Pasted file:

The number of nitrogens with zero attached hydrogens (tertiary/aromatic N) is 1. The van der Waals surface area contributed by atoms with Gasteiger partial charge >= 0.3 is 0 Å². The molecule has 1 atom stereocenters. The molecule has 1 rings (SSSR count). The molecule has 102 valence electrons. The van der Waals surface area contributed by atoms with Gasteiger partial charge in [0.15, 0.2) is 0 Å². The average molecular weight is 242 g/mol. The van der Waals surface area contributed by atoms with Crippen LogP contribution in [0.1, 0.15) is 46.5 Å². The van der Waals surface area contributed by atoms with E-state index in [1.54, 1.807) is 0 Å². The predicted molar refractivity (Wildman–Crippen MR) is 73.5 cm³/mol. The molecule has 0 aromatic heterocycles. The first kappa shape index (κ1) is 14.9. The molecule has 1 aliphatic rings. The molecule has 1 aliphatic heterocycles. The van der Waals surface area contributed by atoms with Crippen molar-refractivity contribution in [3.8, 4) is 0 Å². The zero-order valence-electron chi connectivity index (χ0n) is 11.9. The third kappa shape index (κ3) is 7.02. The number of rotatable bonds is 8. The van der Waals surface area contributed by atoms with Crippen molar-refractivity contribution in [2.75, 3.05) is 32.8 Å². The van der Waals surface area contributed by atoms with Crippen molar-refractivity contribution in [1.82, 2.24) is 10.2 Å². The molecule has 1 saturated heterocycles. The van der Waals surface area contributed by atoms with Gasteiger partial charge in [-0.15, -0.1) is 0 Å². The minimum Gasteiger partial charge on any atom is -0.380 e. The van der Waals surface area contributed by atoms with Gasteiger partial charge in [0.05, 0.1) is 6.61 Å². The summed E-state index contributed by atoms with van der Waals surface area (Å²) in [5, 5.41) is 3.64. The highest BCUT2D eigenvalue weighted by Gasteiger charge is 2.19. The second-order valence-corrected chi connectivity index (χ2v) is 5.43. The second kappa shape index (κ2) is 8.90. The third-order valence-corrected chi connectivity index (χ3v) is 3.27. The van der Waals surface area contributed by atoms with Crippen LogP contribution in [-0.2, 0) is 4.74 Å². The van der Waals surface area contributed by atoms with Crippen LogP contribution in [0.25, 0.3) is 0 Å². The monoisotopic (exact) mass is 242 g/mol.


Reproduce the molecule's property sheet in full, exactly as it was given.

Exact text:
The number of nitrogens with zero attached hydrogens (tertiary/aromatic N) is 1. The van der Waals surface area contributed by atoms with Gasteiger partial charge >= 0.3 is 0 Å². The molecule has 1 atom stereocenters. The molecule has 1 rings (SSSR count). The molecule has 102 valence electrons. The van der Waals surface area contributed by atoms with Gasteiger partial charge in [0.15, 0.2) is 0 Å². The average molecular weight is 242 g/mol. The van der Waals surface area contributed by atoms with Crippen LogP contribution in [0.1, 0.15) is 46.5 Å². The van der Waals surface area contributed by atoms with E-state index in [1.54, 1.807) is 0 Å². The predicted molar refractivity (Wildman–Crippen MR) is 73.5 cm³/mol. The molecule has 0 aromatic heterocycles. The first kappa shape index (κ1) is 14.9. The molecule has 1 aliphatic rings. The molecule has 1 aliphatic heterocycles. The van der Waals surface area contributed by atoms with Crippen molar-refractivity contribution in [3.8, 4) is 0 Å². The zero-order valence-electron chi connectivity index (χ0n) is 11.9. The third kappa shape index (κ3) is 7.02. The number of rotatable bonds is 8. The van der Waals surface area contributed by atoms with Crippen molar-refractivity contribution in [2.75, 3.05) is 32.8 Å². The van der Waals surface area contributed by atoms with Crippen molar-refractivity contribution in [1.82, 2.24) is 10.2 Å². The molecule has 1 saturated heterocycles. The van der Waals surface area contributed by atoms with Gasteiger partial charge in [-0.15, -0.1) is 0 Å². The minimum Gasteiger partial charge on any atom is -0.380 e. The van der Waals surface area contributed by atoms with Gasteiger partial charge in [0.05, 0.1) is 6.61 Å². The summed E-state index contributed by atoms with van der Waals surface area (Å²) in [5, 5.41) is 3.64. The highest BCUT2D eigenvalue weighted by Gasteiger charge is 2.19. The second-order valence-corrected chi connectivity index (χ2v) is 5.43. The second kappa shape index (κ2) is 8.90. The third-order valence-corrected chi connectivity index (χ3v) is 3.27. The van der Waals surface area contributed by atoms with Crippen LogP contribution in [-0.2, 0) is 4.74 Å². The van der Waals surface area contributed by atoms with Crippen LogP contribution in [0.25, 0.3) is 0 Å². The monoisotopic (exact) mass is 242 g/mol.